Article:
You’ve gotta say this about ‘Get Hard’: At least it tries. The folks behind Will Ferrell and Kevin Hart’s “For the love of god, I don’t want to get raped in prison” comedy really wanted to explore issues like the complex evils of white collar crime and uncomfortable race relations. They also wanted to make potty humor and people getting hurt seem super funny. It’s a high and low comedy conceit that desperately tries to tickle the noggin and scrape the bottom of the barrel simultaneously. About half of the time, it even kind of works. It’s just a shame that no one ever settled on a consistent tone for this movie before they started shooting.
Ferrell stars as a millionaire stock market guy of some sort who leads an empty life in a giant mansion with an idiotic yet beautiful sexual plaything/fiancée (Alison Brie). Everything seems to be going oh-so-well until he gets arrested for some unspecified financial crime. His boss (Craig T. Nelson) desperately attempts to get Ferrell to accept a plea bargain and a year at Club Fed. But Ferrell knows he’s innocent, so he goes to court and ends up sentenced to ten years in federal prison. He knows what that means: rape of the bum-bum, and he doesn’t want that to happen. So he finds the one black guy he knows (Kevin Hart) and asks him to teach him how to survive in the joint, just assuming that he’s been there through racial profiling. Hart is actually a model citizen and car wash businessman, but he needs money to buy a house and agrees. From there, the training begins with plenty of racial, poopy and gay panic jokes to follow.
The premise actually isn’t that bad. It has a ‘Trading Places’ vibe, and co-writer/director Etan Cohen (no not that one, spelling is crucial) helped find the right smart/stupid balance while co-scripting movies like ‘Idiocracy’ and ‘Tropic Thunder’. You can see why everyone involved thought this concept would work, and the movie even has some big laughs. Unfortunately, those laughs aren’t as consistent as they should be. The storytelling is sloppy at best and incompetent at worst.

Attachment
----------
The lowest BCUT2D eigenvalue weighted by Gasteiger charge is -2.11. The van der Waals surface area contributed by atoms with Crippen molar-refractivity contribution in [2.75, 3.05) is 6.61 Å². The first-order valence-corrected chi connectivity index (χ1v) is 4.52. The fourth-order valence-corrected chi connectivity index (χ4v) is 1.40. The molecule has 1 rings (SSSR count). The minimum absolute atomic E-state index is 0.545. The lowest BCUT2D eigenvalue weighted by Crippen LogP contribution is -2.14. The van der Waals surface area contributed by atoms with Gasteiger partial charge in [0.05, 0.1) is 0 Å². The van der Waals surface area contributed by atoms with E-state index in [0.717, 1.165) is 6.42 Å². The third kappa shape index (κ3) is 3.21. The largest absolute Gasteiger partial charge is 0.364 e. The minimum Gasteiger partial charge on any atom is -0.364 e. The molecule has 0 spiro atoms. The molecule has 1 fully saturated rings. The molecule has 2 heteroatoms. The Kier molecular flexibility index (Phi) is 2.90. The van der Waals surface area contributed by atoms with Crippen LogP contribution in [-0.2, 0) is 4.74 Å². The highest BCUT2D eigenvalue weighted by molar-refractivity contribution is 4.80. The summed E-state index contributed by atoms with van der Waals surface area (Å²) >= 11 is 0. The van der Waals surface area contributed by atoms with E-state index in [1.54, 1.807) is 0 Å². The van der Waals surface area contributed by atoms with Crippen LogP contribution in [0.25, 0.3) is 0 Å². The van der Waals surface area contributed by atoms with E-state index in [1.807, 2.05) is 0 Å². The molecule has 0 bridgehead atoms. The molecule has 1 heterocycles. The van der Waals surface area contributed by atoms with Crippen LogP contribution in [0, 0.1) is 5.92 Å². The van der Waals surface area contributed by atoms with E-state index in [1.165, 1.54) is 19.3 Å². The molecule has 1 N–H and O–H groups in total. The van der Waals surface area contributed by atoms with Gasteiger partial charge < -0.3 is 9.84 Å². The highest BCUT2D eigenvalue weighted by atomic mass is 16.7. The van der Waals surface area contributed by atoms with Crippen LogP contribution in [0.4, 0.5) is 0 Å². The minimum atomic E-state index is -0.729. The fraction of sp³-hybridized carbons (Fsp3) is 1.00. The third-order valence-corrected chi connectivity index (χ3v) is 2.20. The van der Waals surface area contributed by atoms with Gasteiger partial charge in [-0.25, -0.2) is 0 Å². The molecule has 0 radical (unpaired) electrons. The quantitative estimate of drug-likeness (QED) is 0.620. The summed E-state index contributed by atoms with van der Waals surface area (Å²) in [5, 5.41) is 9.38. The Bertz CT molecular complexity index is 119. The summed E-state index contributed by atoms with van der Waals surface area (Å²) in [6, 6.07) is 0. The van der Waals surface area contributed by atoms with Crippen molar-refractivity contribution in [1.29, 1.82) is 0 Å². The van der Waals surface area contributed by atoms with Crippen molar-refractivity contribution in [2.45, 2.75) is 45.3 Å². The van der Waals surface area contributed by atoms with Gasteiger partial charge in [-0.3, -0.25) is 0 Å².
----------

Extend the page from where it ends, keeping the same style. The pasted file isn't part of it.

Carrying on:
Essentially, once the concept is established, the rest of the movie is one big montage with Hart teaching Ferrell how to be tough and black, which is just as intermittently funny and cringe-worthy as it sounds. Some scenes are clever and some are idiotic. Some of Ferrell’s improv is inspired and some of it is outtake material. Sometimes Hart can keep up with his co-star and sometimes he can’t. Sometimes Cohen cleverly makes jokes about the absurdity of prejudice and sometimes he just plays into stereotypes. And much like Ferrell’s ‘The Other Guys‘, the admirable attempt to expose a mainstream audience to the evils of financial crime never quite meshes with a movie that has a reoccurring running gag about hiding things up the bumhole.
Because the movie teeters over the edge of bad taste regularly and quite frankly doesn’t hold together, many will cry foul about it being homophobic, sexist and racist. This isn’t entirely true. Indeed, a few jokes go too far, but the overall intent is to mock offensive perceptions, not reinforce them. Everyone involved in the project clearly meant well and had the best intentions. The failings of the filmmakers are a result of the script not quite hanging together narratively or comedically. But because everyone was trying to be edgy and didn’t quite score the laughs, people will claim its offensive. That’s fair. They can do that. It’s hard to defend why a joke isn’t funny.
At least the folks behind ‘Get Hard’ were trying to push the boundaries and explore some ugly issues within the realm of an R-rated studio comedy. Unfortunately, there are no As for effort in comedy. The audience either laughs or doesn’t, and ‘Get Hard’ just doesn’t score enough.